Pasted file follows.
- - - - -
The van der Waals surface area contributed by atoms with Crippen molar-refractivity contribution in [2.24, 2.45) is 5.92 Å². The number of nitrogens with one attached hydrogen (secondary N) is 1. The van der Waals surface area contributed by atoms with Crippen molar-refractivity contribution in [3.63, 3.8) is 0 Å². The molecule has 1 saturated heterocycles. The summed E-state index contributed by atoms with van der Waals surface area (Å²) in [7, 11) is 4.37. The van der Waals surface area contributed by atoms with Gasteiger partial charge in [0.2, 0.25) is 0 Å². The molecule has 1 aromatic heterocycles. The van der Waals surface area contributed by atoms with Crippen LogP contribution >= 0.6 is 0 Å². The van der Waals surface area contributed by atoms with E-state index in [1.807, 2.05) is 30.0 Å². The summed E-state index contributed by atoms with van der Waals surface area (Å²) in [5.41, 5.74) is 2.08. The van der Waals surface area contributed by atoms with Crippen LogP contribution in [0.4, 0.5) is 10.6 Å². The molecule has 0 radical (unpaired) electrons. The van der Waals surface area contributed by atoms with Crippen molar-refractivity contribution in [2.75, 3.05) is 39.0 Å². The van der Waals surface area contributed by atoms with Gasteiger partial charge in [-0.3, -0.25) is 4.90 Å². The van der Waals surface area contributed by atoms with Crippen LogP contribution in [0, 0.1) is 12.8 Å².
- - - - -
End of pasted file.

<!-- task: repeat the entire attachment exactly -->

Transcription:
The van der Waals surface area contributed by atoms with Crippen molar-refractivity contribution in [2.24, 2.45) is 5.92 Å². The number of nitrogens with one attached hydrogen (secondary N) is 1. The van der Waals surface area contributed by atoms with Crippen molar-refractivity contribution in [3.63, 3.8) is 0 Å². The molecule has 1 saturated heterocycles. The summed E-state index contributed by atoms with van der Waals surface area (Å²) in [7, 11) is 4.37. The van der Waals surface area contributed by atoms with Gasteiger partial charge in [0.2, 0.25) is 0 Å². The molecule has 1 aromatic heterocycles. The van der Waals surface area contributed by atoms with Crippen LogP contribution >= 0.6 is 0 Å². The van der Waals surface area contributed by atoms with E-state index in [1.807, 2.05) is 30.0 Å². The summed E-state index contributed by atoms with van der Waals surface area (Å²) in [5.41, 5.74) is 2.08. The van der Waals surface area contributed by atoms with Crippen LogP contribution in [0.4, 0.5) is 10.6 Å². The molecule has 0 radical (unpaired) electrons. The van der Waals surface area contributed by atoms with Crippen molar-refractivity contribution in [2.75, 3.05) is 39.0 Å². The van der Waals surface area contributed by atoms with Gasteiger partial charge in [-0.3, -0.25) is 4.90 Å². The van der Waals surface area contributed by atoms with Crippen LogP contribution in [0, 0.1) is 12.8 Å².